« Nilus, an ascetic of Sinai Ninian, British missionary bsp Noetus, a native of Smyrna »

Ninian, British missionary bsp

Ninian, British missionary bishop. The general facts of his life and work present comparatively few points for dispute, there being but one tradition, and that not materially departed from.

The primary authority is Bede (H. E. iii. 4), who, however, only incidentally alludes to St. Ninian in connexion with St. Columba, yet touches therein the chief points embodied in the later Life—his converting the southern Picts a long time before St. Columba's day, his being "de natione Brittonum," but instructed in the Christian faith and mysteries at Rome; his friendship with St. Martin of Tours, in whose honour he dedicated his episcopal see and church at Candida Casa in the province of the Bernicii, and his building the church there of stone "insolito Brittonibus more" (M. H. B. 176). This is repeated in the Anglo-Saxon Chronicle a.d. 565 (ib. 303). Ailred's Vita S. Niniani seems little more than an expansion of these details, but whether he, in the 12th cent., had authentic evidence of an earlier date to assist him we do not know, except that he specially refers to Bede's information and also to a "liber de vita et miraculis ejus, barbario [barbarice] scriptus," of the value of which we are ignorant. The chief Life is Vita Niniani Pictorum Australium apostoli, auctore Ailredo Reivallensi, first printed by Pinkerton (Vit. Ant. SS. 1 seq. ed. 1789) and reprinted with trans. and notes, by Bp. Forbes (Historians of Scotland, vol. v. 1874). (See also Hardy, Descript. Cat. i. 44 seq. 853; Bp. Forbes, Lives of SS. Kent. and Nin. Introd.; Grub, Eccl. Hist. Scot. i. c. 2 et al.; Skene, Celt. Scot. ii. 3, 444; Haddan and Stubbs, Counc. i. 14, 35; Pinkerton, Enquiry, ii. 263 seq.; Pryce, Anc. Brit. Ch. 104 seq.)

Ailred's Life is of the usual unhistoric character, fuller of moralizings than of facts. and having only one fixed point to suggest a date. St. Ninian was of royal birth and belonged to the valley of the Solway; his father was probably a regulus in the Cumbrian kingdom, and, being a Christian, had his son baptized. The youth soon manifested a desire to visit Rome, and appears to have reached it in the time of pope Damasus (a.d. 366–384), perhaps in 370. After devoting several years there to the Scriptures and holy learning, he was raised to the episcopate, a.d. 394, by the pope himself, probably Siricius (a.d. 385–399) and sent as bp. to the W. of Britain, where the Gospel was unknown, corrupted, or misrepresented by the teachers. Calling on St. Martin at Tours and receiving from him masons to build churches according to the Roman method, he returned to his native shores and built his church at Witerna, now Whithern in Wigtonshire, but whether near the site of the later abbey or on the island near the shore is uncertain. While building the church the news reached him of St. Martin's death (a.d. 397), in whose honour he dedicated it; this at the latest must have been in the spring of 398. We have no other landmark for ascertaining his dates. The chief field of his missionary labours was in the central district of the E. of Scotland among those barbarians who had defied the Roman power in the days of Agricola and who were separated from the Roman province of Valentia by the rampart of Antoninus; but the veneration attached to his name is shown by his dedications being found over all Scotland. (See Bp. Forbes, Kals. 424.)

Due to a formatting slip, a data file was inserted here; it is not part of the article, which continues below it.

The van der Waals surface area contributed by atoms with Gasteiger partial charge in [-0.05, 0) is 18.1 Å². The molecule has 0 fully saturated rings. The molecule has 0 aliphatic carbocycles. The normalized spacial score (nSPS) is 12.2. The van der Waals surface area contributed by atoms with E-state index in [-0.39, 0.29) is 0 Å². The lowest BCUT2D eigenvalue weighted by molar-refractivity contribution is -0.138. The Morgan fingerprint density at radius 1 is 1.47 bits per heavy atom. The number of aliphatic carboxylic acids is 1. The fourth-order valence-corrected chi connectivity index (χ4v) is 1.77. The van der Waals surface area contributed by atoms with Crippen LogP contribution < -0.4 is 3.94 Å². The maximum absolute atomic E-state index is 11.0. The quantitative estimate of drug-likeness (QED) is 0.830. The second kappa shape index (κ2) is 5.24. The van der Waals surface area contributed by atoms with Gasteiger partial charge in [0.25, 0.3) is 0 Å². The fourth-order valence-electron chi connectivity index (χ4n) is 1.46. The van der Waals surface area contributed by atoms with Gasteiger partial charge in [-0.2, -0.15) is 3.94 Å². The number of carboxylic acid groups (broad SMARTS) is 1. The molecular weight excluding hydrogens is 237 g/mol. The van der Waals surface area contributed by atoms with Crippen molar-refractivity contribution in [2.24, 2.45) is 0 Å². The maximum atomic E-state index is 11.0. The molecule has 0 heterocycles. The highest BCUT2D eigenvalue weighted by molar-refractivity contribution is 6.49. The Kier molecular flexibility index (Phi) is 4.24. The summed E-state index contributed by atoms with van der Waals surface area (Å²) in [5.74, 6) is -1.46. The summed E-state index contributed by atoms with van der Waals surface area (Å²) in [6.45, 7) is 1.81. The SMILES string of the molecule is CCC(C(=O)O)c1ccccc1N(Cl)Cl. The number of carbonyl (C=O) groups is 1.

His monastic school, known variously as Magnum Monasterium, Monasterium Rosnatense, Alba, and Candida Casa, was famous through Cumbria and Ireland, and was one of the chief seats of early Christian learning to which Welsh and Irish saints resorted, till both school and see were destroyed by the irruptions of the Britons and Saxons. The see was revived for a time in the 8th cent., under Saxon influence from York (Haddan and Stubbs, Counc. ii. pt. i. 7, 8, 56 seq.; Stubbs, Reg. Sac. Ang. 184 et al.), to be again restored in the 12th cent. by King David I. of Scotland. The date usually assigned for his death, though on no definite data, is Sept. 16, 432, and Bede (H. E. iii. c. 4) says he was buried in his church at Candida Casa, which in the middle ages became much frequented by pilgrims.

[J.G.]

« Nilus, an ascetic of Sinai Ninian, British missionary bsp Noetus, a native of Smyrna »





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